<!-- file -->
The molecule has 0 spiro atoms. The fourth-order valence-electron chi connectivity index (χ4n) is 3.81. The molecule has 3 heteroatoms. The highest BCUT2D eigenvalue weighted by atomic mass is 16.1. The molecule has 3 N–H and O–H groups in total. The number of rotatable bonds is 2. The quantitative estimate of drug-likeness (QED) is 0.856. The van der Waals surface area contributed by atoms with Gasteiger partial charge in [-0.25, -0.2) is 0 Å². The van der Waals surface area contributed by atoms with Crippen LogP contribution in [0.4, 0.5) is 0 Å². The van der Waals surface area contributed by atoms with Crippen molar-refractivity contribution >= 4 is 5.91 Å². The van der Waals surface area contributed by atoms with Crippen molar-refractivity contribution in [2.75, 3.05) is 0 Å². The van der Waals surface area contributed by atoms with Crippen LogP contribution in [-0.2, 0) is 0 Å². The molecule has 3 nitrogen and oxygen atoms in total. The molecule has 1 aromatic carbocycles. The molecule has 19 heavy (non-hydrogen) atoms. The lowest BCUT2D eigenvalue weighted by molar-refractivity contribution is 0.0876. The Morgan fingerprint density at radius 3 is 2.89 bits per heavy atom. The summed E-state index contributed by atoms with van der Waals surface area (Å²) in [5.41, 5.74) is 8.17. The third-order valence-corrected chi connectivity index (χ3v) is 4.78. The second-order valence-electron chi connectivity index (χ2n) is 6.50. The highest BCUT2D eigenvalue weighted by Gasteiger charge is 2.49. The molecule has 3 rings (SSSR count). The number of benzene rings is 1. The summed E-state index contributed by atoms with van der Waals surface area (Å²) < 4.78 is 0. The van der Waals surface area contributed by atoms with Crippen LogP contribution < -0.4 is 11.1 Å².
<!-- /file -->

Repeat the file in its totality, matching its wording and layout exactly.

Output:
The molecule has 0 spiro atoms. The fourth-order valence-electron chi connectivity index (χ4n) is 3.81. The molecule has 3 heteroatoms. The highest BCUT2D eigenvalue weighted by atomic mass is 16.1. The molecule has 3 N–H and O–H groups in total. The number of rotatable bonds is 2. The quantitative estimate of drug-likeness (QED) is 0.856. The van der Waals surface area contributed by atoms with Gasteiger partial charge in [-0.25, -0.2) is 0 Å². The van der Waals surface area contributed by atoms with Crippen LogP contribution in [0.4, 0.5) is 0 Å². The van der Waals surface area contributed by atoms with Crippen molar-refractivity contribution >= 4 is 5.91 Å². The van der Waals surface area contributed by atoms with Crippen molar-refractivity contribution in [2.75, 3.05) is 0 Å². The van der Waals surface area contributed by atoms with Crippen LogP contribution in [-0.2, 0) is 0 Å². The molecule has 3 nitrogen and oxygen atoms in total. The molecule has 1 aromatic carbocycles. The molecule has 19 heavy (non-hydrogen) atoms. The lowest BCUT2D eigenvalue weighted by molar-refractivity contribution is 0.0876. The Morgan fingerprint density at radius 3 is 2.89 bits per heavy atom. The summed E-state index contributed by atoms with van der Waals surface area (Å²) in [5.41, 5.74) is 8.17. The third-order valence-corrected chi connectivity index (χ3v) is 4.78. The second-order valence-electron chi connectivity index (χ2n) is 6.50. The highest BCUT2D eigenvalue weighted by Gasteiger charge is 2.49. The molecule has 3 rings (SSSR count). The number of benzene rings is 1. The summed E-state index contributed by atoms with van der Waals surface area (Å²) < 4.78 is 0. The van der Waals surface area contributed by atoms with Crippen LogP contribution < -0.4 is 11.1 Å².